In a week fraught with rethinking digital and mobile content strategies, Discover magazine took a rather classic route in attempting to expand their reach and engage new audiences. They’ve added two new blogs to their site — But Not Simpler and Inkfish — and launched Citizen Science Salon — which includes real, crowdscourced science projects from SciStarter that correlates with articles in the print and digital version of the monthly magazine.
Associate online editor Lisa Raffensperger told me over the phone that the parntership is a natural one:
SciStarter is its own community, passionate about citizen science, and Discover‘s readers are an entirely different group. There’s not a lot of crossover, but we’re thinking that Discover readers will be interested in Citizen Science Projects as an immediate way to actually do some of the science they’ve been reading about.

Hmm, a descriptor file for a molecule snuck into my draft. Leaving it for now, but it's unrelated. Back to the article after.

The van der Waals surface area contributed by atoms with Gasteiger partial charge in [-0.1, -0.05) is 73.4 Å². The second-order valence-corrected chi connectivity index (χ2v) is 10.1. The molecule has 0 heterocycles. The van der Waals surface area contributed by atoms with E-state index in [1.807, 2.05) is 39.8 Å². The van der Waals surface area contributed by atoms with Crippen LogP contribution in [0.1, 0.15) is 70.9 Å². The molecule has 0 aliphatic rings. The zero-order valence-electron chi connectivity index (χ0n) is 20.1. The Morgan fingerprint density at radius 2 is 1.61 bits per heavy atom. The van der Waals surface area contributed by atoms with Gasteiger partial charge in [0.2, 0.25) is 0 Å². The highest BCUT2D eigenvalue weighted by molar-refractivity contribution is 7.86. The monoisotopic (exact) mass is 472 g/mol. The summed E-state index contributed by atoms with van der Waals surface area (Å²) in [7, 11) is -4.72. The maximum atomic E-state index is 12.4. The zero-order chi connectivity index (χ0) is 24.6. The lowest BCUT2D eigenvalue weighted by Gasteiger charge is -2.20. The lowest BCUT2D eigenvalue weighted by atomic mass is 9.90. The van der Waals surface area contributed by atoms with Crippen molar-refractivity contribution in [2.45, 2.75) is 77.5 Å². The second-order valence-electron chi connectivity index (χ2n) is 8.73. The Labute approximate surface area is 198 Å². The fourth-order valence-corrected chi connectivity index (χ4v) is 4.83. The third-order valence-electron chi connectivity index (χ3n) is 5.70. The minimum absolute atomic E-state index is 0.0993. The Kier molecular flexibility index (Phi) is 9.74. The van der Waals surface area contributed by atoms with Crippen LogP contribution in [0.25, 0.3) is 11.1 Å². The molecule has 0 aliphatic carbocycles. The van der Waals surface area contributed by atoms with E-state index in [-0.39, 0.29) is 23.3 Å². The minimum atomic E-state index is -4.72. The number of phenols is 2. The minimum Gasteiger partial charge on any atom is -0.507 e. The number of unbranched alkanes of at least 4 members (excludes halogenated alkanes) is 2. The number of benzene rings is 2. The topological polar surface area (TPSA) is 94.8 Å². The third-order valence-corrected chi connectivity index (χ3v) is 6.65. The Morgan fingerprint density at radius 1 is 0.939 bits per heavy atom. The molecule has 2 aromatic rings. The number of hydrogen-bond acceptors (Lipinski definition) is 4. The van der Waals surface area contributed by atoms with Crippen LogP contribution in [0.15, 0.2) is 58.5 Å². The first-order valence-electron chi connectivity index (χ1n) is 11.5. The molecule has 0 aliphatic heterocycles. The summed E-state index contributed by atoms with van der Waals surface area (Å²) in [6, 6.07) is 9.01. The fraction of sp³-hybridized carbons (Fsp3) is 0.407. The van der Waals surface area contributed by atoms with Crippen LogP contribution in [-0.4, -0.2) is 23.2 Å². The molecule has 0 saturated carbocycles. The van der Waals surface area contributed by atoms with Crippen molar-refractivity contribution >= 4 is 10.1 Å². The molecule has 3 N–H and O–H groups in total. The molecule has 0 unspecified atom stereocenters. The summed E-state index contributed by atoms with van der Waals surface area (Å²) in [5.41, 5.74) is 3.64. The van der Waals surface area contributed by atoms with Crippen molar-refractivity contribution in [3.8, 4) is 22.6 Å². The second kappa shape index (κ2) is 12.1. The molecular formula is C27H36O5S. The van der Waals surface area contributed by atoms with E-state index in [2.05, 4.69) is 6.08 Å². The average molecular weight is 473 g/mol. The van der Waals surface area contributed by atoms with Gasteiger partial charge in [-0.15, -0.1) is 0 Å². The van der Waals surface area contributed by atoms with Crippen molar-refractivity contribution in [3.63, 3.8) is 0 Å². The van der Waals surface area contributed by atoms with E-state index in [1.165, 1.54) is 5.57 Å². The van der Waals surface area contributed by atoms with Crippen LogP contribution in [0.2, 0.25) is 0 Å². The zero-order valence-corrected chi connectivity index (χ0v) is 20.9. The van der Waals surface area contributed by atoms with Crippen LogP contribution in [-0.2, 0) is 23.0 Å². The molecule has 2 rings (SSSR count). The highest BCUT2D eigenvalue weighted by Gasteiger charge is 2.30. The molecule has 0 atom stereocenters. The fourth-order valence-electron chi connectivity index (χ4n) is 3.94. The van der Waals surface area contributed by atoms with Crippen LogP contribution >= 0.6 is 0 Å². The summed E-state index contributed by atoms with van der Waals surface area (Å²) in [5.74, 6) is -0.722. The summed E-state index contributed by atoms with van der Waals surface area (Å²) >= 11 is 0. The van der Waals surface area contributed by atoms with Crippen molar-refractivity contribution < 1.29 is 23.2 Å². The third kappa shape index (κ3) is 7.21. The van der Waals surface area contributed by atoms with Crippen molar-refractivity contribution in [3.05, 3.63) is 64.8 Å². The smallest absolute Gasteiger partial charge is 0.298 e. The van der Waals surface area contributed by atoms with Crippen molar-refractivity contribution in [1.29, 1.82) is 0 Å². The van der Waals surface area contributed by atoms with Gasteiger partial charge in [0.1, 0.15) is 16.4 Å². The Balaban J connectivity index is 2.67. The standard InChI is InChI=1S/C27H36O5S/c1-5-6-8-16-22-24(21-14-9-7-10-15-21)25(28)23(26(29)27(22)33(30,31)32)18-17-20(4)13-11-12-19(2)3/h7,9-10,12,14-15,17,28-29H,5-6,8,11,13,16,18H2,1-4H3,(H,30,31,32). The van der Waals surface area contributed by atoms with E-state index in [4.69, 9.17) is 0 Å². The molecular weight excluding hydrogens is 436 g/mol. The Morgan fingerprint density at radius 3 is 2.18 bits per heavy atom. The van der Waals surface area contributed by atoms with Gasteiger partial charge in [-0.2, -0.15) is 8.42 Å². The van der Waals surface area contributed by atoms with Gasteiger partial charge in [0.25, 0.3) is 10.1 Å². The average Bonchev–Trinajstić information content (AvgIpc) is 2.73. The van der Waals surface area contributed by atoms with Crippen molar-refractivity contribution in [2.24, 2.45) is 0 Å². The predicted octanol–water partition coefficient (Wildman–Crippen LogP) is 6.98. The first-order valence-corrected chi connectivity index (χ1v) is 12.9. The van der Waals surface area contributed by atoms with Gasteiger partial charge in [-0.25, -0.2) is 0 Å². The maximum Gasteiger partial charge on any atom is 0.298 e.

Citizen science, and popular science in general, seems to be trending. Think Radiolab, Fox’s ‘Cosmos’, or even the DIY beauty products plastered all over Pinterest. But is it all verified and peer reviewed? Raffensperger says that while feature articles in the magazine are fact checked, the blogs don’t go through such a process, though they are written by experts or are more reporting on science news. Does it matter? Maybe not if its getting people into new things — or driving traffic.
Raffensperger notes that “Discover has always tried to get people into science…now we’re able to align editorial content with citizen science opportunities much more closely.” She says that there’s been a lot of excitement surrounding the blogs but she’ll be “interested to how engagement with the projects grows.”
It’s sounds simple — find a partner with a trendy mission, make it interactive, and hope they come back for more, or at least click around to find out why no one can actually come in like a wrecking ball.
What do you think of the content strategy? Or citizen science and the state of science journalism? Let us know @10,000Words.